While there are two integer schedulers in a single Bulldozer module (one for each thread), there’s only one FP scheduler. There’s some hardware duplication at the FP scheduler to allow two threads to share the execution resources behind it. While each integer core behaves like an independent core, the FP resources work as they would in a SMT (Hyper Threading) system.

The FP scheduler has four ports to its FPUs. There are two 128-bit FMAC pipes and two 128-bit packed integer pipes. Like Sandy Bridge, AMD’s Bulldozer will support SSE all the way up to 4.2 as well as Intel’s new AVX instructions. The 256-bit AVX ops will be handled by the two 128-bit FMAC units in each Bulldozer module.

Each Bulldozer module has its own private L2 cache shared by both integer cores and the FP execution hardware.



Branch Prediction and a Deeper Pipeline

Bulldozer will use a deeper pipeline with less logic per stage compared to current Phenom II/Opteron processors. AMD argues that this will ensure clock speed won’t be a problem with the design and we should expect to see Bulldozer based products at similar if not higher clock speeds than what we have today with Phenom II.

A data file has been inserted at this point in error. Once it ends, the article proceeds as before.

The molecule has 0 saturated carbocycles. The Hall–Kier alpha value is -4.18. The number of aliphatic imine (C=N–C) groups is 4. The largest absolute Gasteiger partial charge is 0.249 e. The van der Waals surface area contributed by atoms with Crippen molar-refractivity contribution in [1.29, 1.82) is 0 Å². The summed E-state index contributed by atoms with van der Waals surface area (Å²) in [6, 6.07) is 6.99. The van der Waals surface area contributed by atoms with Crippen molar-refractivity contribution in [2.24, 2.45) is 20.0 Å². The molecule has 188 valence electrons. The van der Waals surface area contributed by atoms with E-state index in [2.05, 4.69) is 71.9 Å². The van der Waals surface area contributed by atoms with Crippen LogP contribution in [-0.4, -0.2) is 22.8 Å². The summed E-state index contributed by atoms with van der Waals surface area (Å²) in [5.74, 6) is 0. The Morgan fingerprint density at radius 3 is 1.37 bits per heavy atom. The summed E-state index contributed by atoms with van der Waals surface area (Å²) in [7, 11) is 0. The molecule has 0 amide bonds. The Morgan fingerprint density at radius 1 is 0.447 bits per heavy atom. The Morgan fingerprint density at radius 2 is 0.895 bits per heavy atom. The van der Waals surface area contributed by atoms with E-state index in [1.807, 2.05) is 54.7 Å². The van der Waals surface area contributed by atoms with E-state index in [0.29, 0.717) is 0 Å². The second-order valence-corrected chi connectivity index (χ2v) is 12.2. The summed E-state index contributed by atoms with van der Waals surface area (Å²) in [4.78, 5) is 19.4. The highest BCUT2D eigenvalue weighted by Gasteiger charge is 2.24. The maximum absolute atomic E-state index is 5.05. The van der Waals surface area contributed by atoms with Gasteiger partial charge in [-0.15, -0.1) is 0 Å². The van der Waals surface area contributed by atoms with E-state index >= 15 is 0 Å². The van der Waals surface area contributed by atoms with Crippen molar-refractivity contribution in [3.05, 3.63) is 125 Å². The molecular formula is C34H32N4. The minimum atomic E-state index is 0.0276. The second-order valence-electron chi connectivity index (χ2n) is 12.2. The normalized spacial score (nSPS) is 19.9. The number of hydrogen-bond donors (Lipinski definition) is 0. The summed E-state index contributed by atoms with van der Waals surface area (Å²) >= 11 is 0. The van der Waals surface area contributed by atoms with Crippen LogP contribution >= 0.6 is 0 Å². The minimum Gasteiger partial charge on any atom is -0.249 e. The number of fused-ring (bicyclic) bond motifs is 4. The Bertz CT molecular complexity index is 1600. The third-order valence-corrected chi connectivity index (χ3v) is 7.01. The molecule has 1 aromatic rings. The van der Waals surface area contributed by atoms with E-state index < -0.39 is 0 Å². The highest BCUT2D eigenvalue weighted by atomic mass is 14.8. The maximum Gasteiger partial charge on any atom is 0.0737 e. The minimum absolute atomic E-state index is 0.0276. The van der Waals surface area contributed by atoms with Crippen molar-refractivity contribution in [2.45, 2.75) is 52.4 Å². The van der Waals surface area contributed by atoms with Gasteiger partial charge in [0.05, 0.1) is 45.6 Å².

With a deeper pipe, branch prediction becomes more important and Bulldozer has a significant change in the way branch prediction works.

In Phenom II, the branch prediction and instruction fetch logic are run in lockstep - when one stalls, the other also stalls. Branches are predicted as they are encountered. If the fetch logic grabs an x86 branch instruction, the prediction logic works in parallel to predict the likely target of that branch. However if the branch is incorrectly predicted, subsequent branches aren’t predicted until the current mispredict is correctly resolved. As a result, the fetch logic and prefetchers can’t work and potential performance is lost.

In Bulldozer the branch prediction and fetch logic are decoupled. The predictor now produces a queue of future fetch addresses. Even if there’s a mispredict the branch predictor can continue to fill its prediction queue with targets. The fetch logic can then check this queue of addresses against what’s in the instruction cache to avoid future misses in L1.

Prefetchers

With Phenom AMD implemented comparable prefetching logic to what Intel did with Core. In Bulldozer, AMD is ramping up the aggressiveness of those prefetchers. There are independent prefetchers at both the L1 and L2 levels that support larger numbers of strides and large stride sizes (both compared to what exists in current AMD architectures). There’s also a non-strided data prefetcher that looks at correlated cache misses and uses that data to prefetch into the caches.

AMD unfortunately didn’t go into more detail on its prefetchers other than to promise that they are much more aggressive than what we have today. Aggressive prefetching usually means there’s a good amount of memory bandwidth available so I’m wondering if we’ll see Bulldozer adopt a 3 - 4 channel DDR3 memory controller in high end configurations similar to what we have today with Gulftown.

Power Gating & Real Turbo Mode